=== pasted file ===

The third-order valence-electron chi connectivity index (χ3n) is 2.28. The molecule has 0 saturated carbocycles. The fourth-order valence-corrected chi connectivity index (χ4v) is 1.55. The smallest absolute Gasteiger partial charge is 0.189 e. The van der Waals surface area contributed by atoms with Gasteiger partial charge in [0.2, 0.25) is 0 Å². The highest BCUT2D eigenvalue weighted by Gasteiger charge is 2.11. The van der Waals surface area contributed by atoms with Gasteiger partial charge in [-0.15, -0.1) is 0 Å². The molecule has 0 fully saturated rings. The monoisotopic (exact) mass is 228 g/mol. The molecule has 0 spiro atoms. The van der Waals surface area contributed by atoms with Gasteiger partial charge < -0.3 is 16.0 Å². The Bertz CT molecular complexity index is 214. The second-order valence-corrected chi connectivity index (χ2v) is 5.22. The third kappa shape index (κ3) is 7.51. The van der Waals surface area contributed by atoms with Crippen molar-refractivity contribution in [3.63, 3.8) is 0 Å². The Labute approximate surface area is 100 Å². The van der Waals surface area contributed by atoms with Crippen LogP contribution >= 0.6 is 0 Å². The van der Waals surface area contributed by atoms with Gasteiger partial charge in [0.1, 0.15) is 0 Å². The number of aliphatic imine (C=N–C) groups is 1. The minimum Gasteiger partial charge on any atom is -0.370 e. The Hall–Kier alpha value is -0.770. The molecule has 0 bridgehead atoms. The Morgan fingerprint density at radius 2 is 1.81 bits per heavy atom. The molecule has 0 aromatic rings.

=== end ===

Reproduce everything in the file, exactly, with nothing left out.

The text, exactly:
The third-order valence-electron chi connectivity index (χ3n) is 2.28. The molecule has 0 saturated carbocycles. The fourth-order valence-corrected chi connectivity index (χ4v) is 1.55. The smallest absolute Gasteiger partial charge is 0.189 e. The van der Waals surface area contributed by atoms with Gasteiger partial charge in [0.2, 0.25) is 0 Å². The highest BCUT2D eigenvalue weighted by Gasteiger charge is 2.11. The van der Waals surface area contributed by atoms with Gasteiger partial charge in [-0.15, -0.1) is 0 Å². The molecule has 0 fully saturated rings. The monoisotopic (exact) mass is 228 g/mol. The molecule has 0 spiro atoms. The van der Waals surface area contributed by atoms with Gasteiger partial charge < -0.3 is 16.0 Å². The Bertz CT molecular complexity index is 214. The second-order valence-corrected chi connectivity index (χ2v) is 5.22. The third kappa shape index (κ3) is 7.51. The van der Waals surface area contributed by atoms with Crippen molar-refractivity contribution in [3.63, 3.8) is 0 Å². The Labute approximate surface area is 100 Å². The van der Waals surface area contributed by atoms with Crippen LogP contribution >= 0.6 is 0 Å². The van der Waals surface area contributed by atoms with Gasteiger partial charge in [0.1, 0.15) is 0 Å². The number of aliphatic imine (C=N–C) groups is 1. The minimum Gasteiger partial charge on any atom is -0.370 e. The Hall–Kier alpha value is -0.770. The molecule has 0 bridgehead atoms. The Morgan fingerprint density at radius 2 is 1.81 bits per heavy atom. The molecule has 0 aromatic rings.